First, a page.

Kangapo Community Well

Water Point
Project Features
Click icons to learn more

South Sudan

Wells for Sudan

Latitude 3.82
Longitude 31.65

430 Served

Project Status:

Take a Tour

Explore The Project

Stories and Community Profile

Construction is complete on the new well for the Kangapo Community!

The following reports were gathered in the field…

“My name is Jokudu Kiden Jane, I’m 35 years old and married with four Children,” Jane proudly says.  She also says that her age is shooting up very fast that she even has grand children despite looking young.  She thanks God so much for protecting her from various life threatening events.

Kiden’s journey has not been smooth.  She had to cross a stormy sea at some point in her life. She ran to Uganda for exile and stayed in the refugee camp for two years until she left with her husband.

Jane recalls one time she was strangled by the rebels and she narrowly escaped death. It was a joy coming back home (South Sudan) where she could raise children. ” I could not wait coming back to Sudan.  I was always looking forward to it” says the smiling lady.  However, she says the joy they had was short lived by the draught. When the draught comes, it takes long and all the crops die off. Sometimes the rains fall so heavily  that all the crops are destroyed. “I’m so worried even this time it has over rained, and the rains have destroyed all our crops.”  she says.

“I’m so happy for the donors and to God for this opportunity that has been given to us. Water has been a big problem to us that have execrated many problems in our area. We are looking forward to getting water that is free of any contamination”  Said Jane with a big smile on the face.

“I thank God for the opportunity he has given to us.  It is not an easy thing to get such an asset in the community. We have struggled for so long as a church , but all our efforts towards getting clean water has always turned out to be fruitless. Thank God that today we have got what we yarned for so long.”  These were the words Richard spoken to us when we visited Kangapo village for drilling.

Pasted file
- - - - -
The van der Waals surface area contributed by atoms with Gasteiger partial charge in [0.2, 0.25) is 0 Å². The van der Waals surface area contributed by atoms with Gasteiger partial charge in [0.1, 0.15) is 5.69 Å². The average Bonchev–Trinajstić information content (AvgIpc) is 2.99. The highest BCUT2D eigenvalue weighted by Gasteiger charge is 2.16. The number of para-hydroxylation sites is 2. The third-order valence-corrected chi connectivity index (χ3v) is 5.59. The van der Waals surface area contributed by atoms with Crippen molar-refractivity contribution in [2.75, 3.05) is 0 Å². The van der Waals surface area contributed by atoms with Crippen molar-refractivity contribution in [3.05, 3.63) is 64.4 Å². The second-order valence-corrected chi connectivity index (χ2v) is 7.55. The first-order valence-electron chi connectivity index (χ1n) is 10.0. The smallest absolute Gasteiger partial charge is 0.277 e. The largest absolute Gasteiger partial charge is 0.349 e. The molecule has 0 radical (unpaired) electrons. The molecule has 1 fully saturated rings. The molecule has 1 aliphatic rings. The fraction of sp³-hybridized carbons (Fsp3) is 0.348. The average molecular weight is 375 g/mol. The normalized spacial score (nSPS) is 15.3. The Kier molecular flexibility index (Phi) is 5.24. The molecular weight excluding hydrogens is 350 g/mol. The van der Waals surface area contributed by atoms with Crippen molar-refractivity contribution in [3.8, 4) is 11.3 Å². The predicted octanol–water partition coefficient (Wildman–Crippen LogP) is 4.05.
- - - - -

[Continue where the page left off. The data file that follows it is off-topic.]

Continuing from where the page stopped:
Richard is approaching  sixty years of age and was so exited to have a new well. Richard, along with the rest of the members from the community, worked tirelessly towards the completion of the borehole drilled to the community.  As a pastor of the local church in the village, Richard also took up the responsibility of taking care of the drill crew during our stay in the village.

“I thank God very much for the blessings he extends towards his children. I also appreciate the donor for the generosity and willingness to share God given resources with the needy people of south Sudan” he concluded.


Project Photos

Recent Project Updates

02/23/2012: New reports and photos from Kangapo

We’ve posted new stories and photos from the Kangapo Community Well project in South Sudan.

The Water Project : _dsc0484-2

12/13/2011: Construction Complete in Kangapo Community

Construction is complete on the new well for the Kangapo Community!  Pictures are being posted as they become available and a full report will be posted in a month or so.

The Water Project : 6440923579_a26a55dbb6_z

Monitoring Data

Project Type:  Borehole Well and Hand Pump